Mass casualty exercise helps to promote
collaboration between different agencies
By Sheila Bigelow
|A member of the Kwajalein Fire Department gives aid to ‘victim’ Coleen Engvall during the mass casualty exercise that was held May 13 in the downtown area. (Photo by Dan Adler)|
Members from the Joint Task Force-Homeland Defense visited Kwajalein May 11-14 to conduct a Field Training Exercise. The purpose of the exercise was to promote collaboration and cooperation between Kwajalein Hospital, the fire department, the police department and other agencies on island in dealing with a mass casualty event. The Joint Task Force members, Mike Machado, Maj. Stanley Garcia, and Master Sgt. Paul Price worked with medical and first responder personnel to identify resource requirements and deficiencies in Kwajalein’s mass casualty response capabilities.
The full scale mass casualty exercise was conducted May 13. At approximately 9 a.m., there was an ‘explosion’ in front of the beauty salon in the downtown area initiating the exercise. The ‘blast’ site was littered with injured ‘victims’ who were Kwajalein high school students and volunteers from the community. Prior to the exercise, the volunteers were told what their ‘injuries’ were and what to do during the event. They were also made up with fake blood and limbs to add reality to the exercise.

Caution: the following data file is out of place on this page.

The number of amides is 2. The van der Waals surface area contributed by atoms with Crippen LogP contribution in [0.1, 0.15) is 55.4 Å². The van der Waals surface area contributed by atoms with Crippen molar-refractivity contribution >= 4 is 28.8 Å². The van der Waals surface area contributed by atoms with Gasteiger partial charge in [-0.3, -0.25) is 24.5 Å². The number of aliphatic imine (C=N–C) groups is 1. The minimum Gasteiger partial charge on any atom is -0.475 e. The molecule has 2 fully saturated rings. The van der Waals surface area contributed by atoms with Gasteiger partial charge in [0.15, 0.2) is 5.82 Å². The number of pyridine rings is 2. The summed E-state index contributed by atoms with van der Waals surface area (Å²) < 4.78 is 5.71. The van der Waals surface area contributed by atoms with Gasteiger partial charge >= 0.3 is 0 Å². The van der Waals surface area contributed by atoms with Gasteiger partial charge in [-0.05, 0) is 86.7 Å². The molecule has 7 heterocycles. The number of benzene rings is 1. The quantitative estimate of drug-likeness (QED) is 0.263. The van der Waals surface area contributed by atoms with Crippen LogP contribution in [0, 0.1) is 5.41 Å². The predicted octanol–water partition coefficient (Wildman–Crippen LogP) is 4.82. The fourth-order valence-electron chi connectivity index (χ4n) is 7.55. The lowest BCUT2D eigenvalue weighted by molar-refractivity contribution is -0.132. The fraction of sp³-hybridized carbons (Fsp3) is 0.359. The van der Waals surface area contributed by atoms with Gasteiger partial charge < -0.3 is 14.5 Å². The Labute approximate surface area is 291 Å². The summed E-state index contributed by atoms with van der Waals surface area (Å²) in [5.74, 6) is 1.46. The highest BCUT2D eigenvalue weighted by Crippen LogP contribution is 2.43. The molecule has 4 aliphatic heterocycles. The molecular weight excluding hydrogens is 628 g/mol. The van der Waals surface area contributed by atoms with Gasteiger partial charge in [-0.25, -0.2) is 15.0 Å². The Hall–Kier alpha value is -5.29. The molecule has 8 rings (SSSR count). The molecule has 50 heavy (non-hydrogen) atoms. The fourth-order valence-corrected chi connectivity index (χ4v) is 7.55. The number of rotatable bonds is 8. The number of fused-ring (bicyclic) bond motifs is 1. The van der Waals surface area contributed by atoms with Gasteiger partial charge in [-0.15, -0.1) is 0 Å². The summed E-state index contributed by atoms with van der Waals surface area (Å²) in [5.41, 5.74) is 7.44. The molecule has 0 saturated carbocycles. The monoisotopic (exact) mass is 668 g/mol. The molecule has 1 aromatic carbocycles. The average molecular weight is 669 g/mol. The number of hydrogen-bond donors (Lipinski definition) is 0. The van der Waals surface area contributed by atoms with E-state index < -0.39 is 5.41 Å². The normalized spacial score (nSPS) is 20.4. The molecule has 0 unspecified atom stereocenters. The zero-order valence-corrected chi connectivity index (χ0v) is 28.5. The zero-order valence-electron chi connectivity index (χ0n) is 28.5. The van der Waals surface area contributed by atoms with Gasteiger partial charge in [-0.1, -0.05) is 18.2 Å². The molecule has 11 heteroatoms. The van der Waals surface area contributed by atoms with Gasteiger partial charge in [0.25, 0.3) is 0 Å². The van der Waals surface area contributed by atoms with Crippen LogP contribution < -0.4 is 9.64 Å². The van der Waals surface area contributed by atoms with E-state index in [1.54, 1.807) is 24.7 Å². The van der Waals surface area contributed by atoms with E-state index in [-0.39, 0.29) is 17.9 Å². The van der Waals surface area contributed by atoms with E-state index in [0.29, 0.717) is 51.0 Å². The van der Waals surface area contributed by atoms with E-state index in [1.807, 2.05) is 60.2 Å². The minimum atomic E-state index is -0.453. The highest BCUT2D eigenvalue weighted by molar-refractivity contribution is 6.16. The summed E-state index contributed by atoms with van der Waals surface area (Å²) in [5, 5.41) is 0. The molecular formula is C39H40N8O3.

According to Lt. Chris Ramsey of KPD, the response began when, “An anonymous individual called into the police department saying they heard a loud explosion downtown. From that point, the desk officer dispatched KPD officers to the scene. KPD also has a direct line to the Fire Department and they were notifi ed as well.”
Ramsey explained that on Kwajalein, 911 calls go directly to the fire department. “Normally the fire department is the first responder and they contact us to inform us of the incident. In the case of this exercise, it happened the other way around. Either way, we work very closely together on all calls.”
After notifying the proper agencies, KPD quickly responded to the scene. “The day that it happened we had a recall of all of our officers and accounted for them and that’s where it started here for us,” explained Ramsey. “The majority of our involvement was setting up TCP’s (traffic control points) and just keeping the public away from the incident. On Kwaj, first responders are the fire department, so we do mostly traffic control or crowd control. Obviously all of our officers are trained in CPR and First Aid so should we need to render aid, the officers are all aware that’s what they need to do.”
KFD personnel tends to ‘victim’ Kaitlynn Phillips, after the ‘explosion’ during a mass casualty exercise May 13. (Photo by Dan Adler)
Once notified that there was an incident happening in downtown, the Kwajalein Fire Department initiated their response. “We received a 911 call saying that there had been an explosion in the downtown area, in front of the salon area,” stated Fire Chief Michael Diehl. “When we got there, we set up. The first thing is to stage all of our equipment and try to see what the scenario is. We try to get a number of victims, try to identify any potential hazards that may be down there.” KFD personnel took note of the boxes near the explosion site and got reports from eye witnesses on what had happened.